Threatening capitulation for the Turkish lira

By 30/04/2019News
Drohende Kapitulation der türkischen Lira

 

29.04.2019 – Special report. The Turkish central bank has apparently abandoned the support of the Turkish lira. Now it’s getting exciting for friends of technical analysis: USDTYR and EURTYR are showing signs of a cup formation. But those who are dead live longer if, for example, international allies lend Ankara fresh foreign exchange. Reason enough for an update on our Special Report from early of this month.

The Lira Weakens Again

Told you so: In our special report on the Turkish local elections at the end of March, we pointed out that Turkey might soon have to stop supporting its domestic lira. Since then, the currency has lost almost ten percent against the euro and the dollar. With the dollar, the lira is again close to the magic mark of 6 lira. This could only have been the beginning.

Is this the beginning of the capitulation?

The Turkish central bank (Türkiye Cumhuriyet Merkez Bankasi – TCMB) in its press release of 25 April on the key interest rate decision, according to the financial blog ZeroHedge, has refrained from a reaffirmation that it had always used before, according to which it would use “additional tightening” if necessary, i.e. could raise interest rates even further. Incidentally, the key interest rate remained unchanged at a staggering 24 percent. However, many analysts had just expected a warning about a possible further hike to support the currency.
It seems that Turkey can’t get a grasp on the fight against inflation. At around 20 percent, inflation is four times the monetary policy target. Here the Monetary Policy Committee has smoothed its language in the “forward guidance” and shown little determination.
According to ZeroHedge, investment bankers interpreted the recent development as the capitulation of the hawks in an attempt to support the Turkish exchange rate. The blog quoted Win Thin, the head of the global foreign exchange strategy of the US private bank Brown Brothers Harriman, as saying that the development in Turkey was far worse than expected – no central bank in the world could switch to the doves in times like these.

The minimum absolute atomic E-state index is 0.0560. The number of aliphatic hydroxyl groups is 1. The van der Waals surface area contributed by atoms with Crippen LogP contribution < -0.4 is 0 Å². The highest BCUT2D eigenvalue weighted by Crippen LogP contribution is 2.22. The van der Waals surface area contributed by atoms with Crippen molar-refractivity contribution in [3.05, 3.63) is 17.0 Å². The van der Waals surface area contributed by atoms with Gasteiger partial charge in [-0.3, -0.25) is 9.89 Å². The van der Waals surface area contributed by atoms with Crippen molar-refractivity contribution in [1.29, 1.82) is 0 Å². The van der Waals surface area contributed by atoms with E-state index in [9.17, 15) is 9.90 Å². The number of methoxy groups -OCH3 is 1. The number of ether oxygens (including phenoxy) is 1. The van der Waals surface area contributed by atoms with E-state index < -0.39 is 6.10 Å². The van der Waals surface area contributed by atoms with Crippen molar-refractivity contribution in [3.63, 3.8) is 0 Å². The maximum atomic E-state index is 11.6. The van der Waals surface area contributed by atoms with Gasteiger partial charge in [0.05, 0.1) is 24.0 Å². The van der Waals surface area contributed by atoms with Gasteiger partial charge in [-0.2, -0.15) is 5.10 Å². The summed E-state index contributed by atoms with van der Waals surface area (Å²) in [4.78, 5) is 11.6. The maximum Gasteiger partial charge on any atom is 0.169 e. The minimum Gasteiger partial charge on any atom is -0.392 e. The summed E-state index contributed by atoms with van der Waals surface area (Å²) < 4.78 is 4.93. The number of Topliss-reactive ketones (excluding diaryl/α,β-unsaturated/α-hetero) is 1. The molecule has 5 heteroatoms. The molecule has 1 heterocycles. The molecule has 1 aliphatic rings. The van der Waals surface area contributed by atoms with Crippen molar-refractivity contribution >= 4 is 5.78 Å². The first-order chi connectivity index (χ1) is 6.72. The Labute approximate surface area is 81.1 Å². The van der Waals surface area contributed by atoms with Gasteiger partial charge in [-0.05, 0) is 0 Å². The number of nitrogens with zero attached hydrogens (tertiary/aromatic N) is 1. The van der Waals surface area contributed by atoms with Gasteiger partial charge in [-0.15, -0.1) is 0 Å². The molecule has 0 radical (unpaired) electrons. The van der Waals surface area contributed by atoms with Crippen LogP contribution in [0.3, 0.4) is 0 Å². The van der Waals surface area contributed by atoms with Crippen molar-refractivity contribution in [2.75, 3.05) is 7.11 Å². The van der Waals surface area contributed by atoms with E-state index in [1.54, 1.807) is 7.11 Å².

No more ammunition

Ankara is out of gunpowder, according to the news agency Bloomberg, the support of the lira cost Turkey between 10 and 15 billion dollars at the end of March alone. The “Financial Times” reported that TCMB’s foreign exchange reserves alone fell by 1.8 billion dollars last week. All this looks like a Waterloo for long investors in the lira.
We are curious whether allies like Russia will intervene to support the lira. Moscow and Ankara announced on 9th April the creation of a joint investment fund to be filled with the equivalent of 900 million euros. The caskets of the sheikhs in Qatar are also full to bursting.

Parallels to Russia

Now the Turkish government will probably soon start murmuring again about dark powers speculating against the domestic currency. But that is nonsense. A currency is always strong when investors flow into the country and exchange dollars or euros for local currencies to pay salaries locally and build factories. And when they flee in masses, then the national currency just disappears. Moreover, a currency always weakens when the estimated government instructs the not so independent central bank to print money to pay pensions, wages for soldiers or civil servants’ salaries.
The Russians can sing a song about it – at the turn of the millennium they only had to put 23 rubles on the counter of exchange offices for one euro when investors such as Ikea, international car companies or supermarket chains such as Carrefour or Metro discovered Russia. Then reports of corruption and bureaucratic obstacles became more frequent, the fight against Islamist terror in Chechnya cost a lot of money, and the price of oil fell again. In short, the economy weakened and the ruble crashed. At the peak of 2016 the figure was 89, currently it is 72 rubles per euro. You can imagine the joy of the Russian middle class at the loss of purchasing power from their savings, which is why real estate and gold are traditionally in high demand in the Russian Federation. The situation is hardly any different in Turkey, where military intervention in Syria has burdened the state budget and tourism has suffered as a result of the flow of refugees.

Cup with a handle

Meanwhile, chartists are watching as to whether the EURTYR and USDTYR might not form a gigantic cup-with-handle formation over the year, which would mean the lira falling into the bottomless if a breakout occurs. The upper left edge of the cup would therefore have formed in August 2018, the bottom this January.

Tasse mit Henkel

So: No country in the world can forever support its own currency if the real economy is ailing. But: A crash does not have to happen, going long or short here, as so often, a question of politics. For example, the Turkish central bank could surprise investors and raise the key interest rate without warning. Or unexpectedly mobilise new currency reserves. Ankara must prevent a wave of bank and company bankruptcies, as many market players have gone into debt in dollars. A deep recession cannot be allowed by the government under any circumstances.
We are curious to see what happens next, the Bernstein Bank wishes you successful day with your trades. But please only with Germany’s best CFD brokers with a Bafin license!

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